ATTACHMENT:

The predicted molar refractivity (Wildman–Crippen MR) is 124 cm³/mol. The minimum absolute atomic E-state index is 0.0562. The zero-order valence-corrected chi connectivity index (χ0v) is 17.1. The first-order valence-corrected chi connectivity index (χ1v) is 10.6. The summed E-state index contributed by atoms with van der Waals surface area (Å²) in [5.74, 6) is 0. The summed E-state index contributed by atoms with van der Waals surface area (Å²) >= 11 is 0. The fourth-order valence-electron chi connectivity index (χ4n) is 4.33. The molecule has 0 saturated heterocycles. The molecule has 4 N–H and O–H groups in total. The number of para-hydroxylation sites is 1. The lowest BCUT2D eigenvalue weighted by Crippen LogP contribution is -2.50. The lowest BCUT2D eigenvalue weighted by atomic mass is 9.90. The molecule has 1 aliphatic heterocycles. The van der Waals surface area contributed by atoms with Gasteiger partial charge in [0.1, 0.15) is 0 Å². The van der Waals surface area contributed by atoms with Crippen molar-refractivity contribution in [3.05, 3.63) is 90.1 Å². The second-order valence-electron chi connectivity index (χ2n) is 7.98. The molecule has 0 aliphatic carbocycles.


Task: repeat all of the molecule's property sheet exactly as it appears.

The predicted molar refractivity (Wildman–Crippen MR) is 124 cm³/mol. The minimum absolute atomic E-state index is 0.0562. The zero-order valence-corrected chi connectivity index (χ0v) is 17.1. The first-order valence-corrected chi connectivity index (χ1v) is 10.6. The summed E-state index contributed by atoms with van der Waals surface area (Å²) in [5.74, 6) is 0. The summed E-state index contributed by atoms with van der Waals surface area (Å²) >= 11 is 0. The fourth-order valence-electron chi connectivity index (χ4n) is 4.33. The molecule has 0 saturated heterocycles. The molecule has 4 N–H and O–H groups in total. The number of para-hydroxylation sites is 1. The lowest BCUT2D eigenvalue weighted by Crippen LogP contribution is -2.50. The lowest BCUT2D eigenvalue weighted by atomic mass is 9.90. The molecule has 1 aliphatic heterocycles. The van der Waals surface area contributed by atoms with Gasteiger partial charge in [0.1, 0.15) is 0 Å². The van der Waals surface area contributed by atoms with Crippen molar-refractivity contribution in [3.05, 3.63) is 90.1 Å². The second-order valence-electron chi connectivity index (χ2n) is 7.98. The molecule has 0 aliphatic carbocycles.